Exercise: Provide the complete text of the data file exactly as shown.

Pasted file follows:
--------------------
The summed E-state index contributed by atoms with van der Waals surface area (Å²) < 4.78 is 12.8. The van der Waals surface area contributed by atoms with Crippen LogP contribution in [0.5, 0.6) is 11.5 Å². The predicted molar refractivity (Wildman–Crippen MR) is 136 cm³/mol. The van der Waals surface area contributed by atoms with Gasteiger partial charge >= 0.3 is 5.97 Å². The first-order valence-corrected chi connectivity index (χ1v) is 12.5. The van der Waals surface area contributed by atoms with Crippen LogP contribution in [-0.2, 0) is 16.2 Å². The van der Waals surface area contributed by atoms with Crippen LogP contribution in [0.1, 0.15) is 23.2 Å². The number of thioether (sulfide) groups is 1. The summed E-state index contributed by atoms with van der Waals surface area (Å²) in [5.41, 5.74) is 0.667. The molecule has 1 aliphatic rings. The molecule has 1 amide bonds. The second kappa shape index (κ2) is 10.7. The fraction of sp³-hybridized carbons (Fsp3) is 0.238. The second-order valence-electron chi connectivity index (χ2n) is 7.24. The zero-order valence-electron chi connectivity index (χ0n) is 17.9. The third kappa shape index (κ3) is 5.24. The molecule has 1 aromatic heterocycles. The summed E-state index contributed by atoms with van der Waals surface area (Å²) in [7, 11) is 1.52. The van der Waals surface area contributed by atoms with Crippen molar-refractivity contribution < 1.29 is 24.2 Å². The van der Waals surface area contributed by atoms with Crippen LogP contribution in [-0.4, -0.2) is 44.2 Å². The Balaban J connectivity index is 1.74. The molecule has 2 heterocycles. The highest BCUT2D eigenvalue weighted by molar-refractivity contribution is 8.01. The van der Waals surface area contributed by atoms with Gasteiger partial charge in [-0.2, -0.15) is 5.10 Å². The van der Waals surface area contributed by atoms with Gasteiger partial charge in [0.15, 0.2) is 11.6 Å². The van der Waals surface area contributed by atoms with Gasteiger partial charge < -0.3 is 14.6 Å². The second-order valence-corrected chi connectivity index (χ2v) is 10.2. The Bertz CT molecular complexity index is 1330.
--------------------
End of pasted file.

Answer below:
The summed E-state index contributed by atoms with van der Waals surface area (Å²) < 4.78 is 12.8. The van der Waals surface area contributed by atoms with Crippen LogP contribution in [0.5, 0.6) is 11.5 Å². The predicted molar refractivity (Wildman–Crippen MR) is 136 cm³/mol. The van der Waals surface area contributed by atoms with Gasteiger partial charge >= 0.3 is 5.97 Å². The first-order valence-corrected chi connectivity index (χ1v) is 12.5. The van der Waals surface area contributed by atoms with Crippen LogP contribution in [-0.2, 0) is 16.2 Å². The van der Waals surface area contributed by atoms with Crippen LogP contribution in [0.1, 0.15) is 23.2 Å². The number of thioether (sulfide) groups is 1. The summed E-state index contributed by atoms with van der Waals surface area (Å²) in [5.41, 5.74) is 0.667. The molecule has 1 aliphatic rings. The molecule has 1 amide bonds. The second kappa shape index (κ2) is 10.7. The fraction of sp³-hybridized carbons (Fsp3) is 0.238. The second-order valence-electron chi connectivity index (χ2n) is 7.24. The zero-order valence-electron chi connectivity index (χ0n) is 17.9. The third kappa shape index (κ3) is 5.24. The molecule has 1 aromatic heterocycles. The summed E-state index contributed by atoms with van der Waals surface area (Å²) in [7, 11) is 1.52. The van der Waals surface area contributed by atoms with Crippen molar-refractivity contribution < 1.29 is 24.2 Å². The van der Waals surface area contributed by atoms with Crippen LogP contribution in [-0.4, -0.2) is 44.2 Å². The Balaban J connectivity index is 1.74. The molecule has 2 heterocycles. The highest BCUT2D eigenvalue weighted by molar-refractivity contribution is 8.01. The van der Waals surface area contributed by atoms with Gasteiger partial charge in [-0.2, -0.15) is 5.10 Å². The van der Waals surface area contributed by atoms with Gasteiger partial charge in [0.15, 0.2) is 11.6 Å². The van der Waals surface area contributed by atoms with Gasteiger partial charge < -0.3 is 14.6 Å². The second-order valence-corrected chi connectivity index (χ2v) is 10.2. The Bertz CT molecular complexity index is 1330.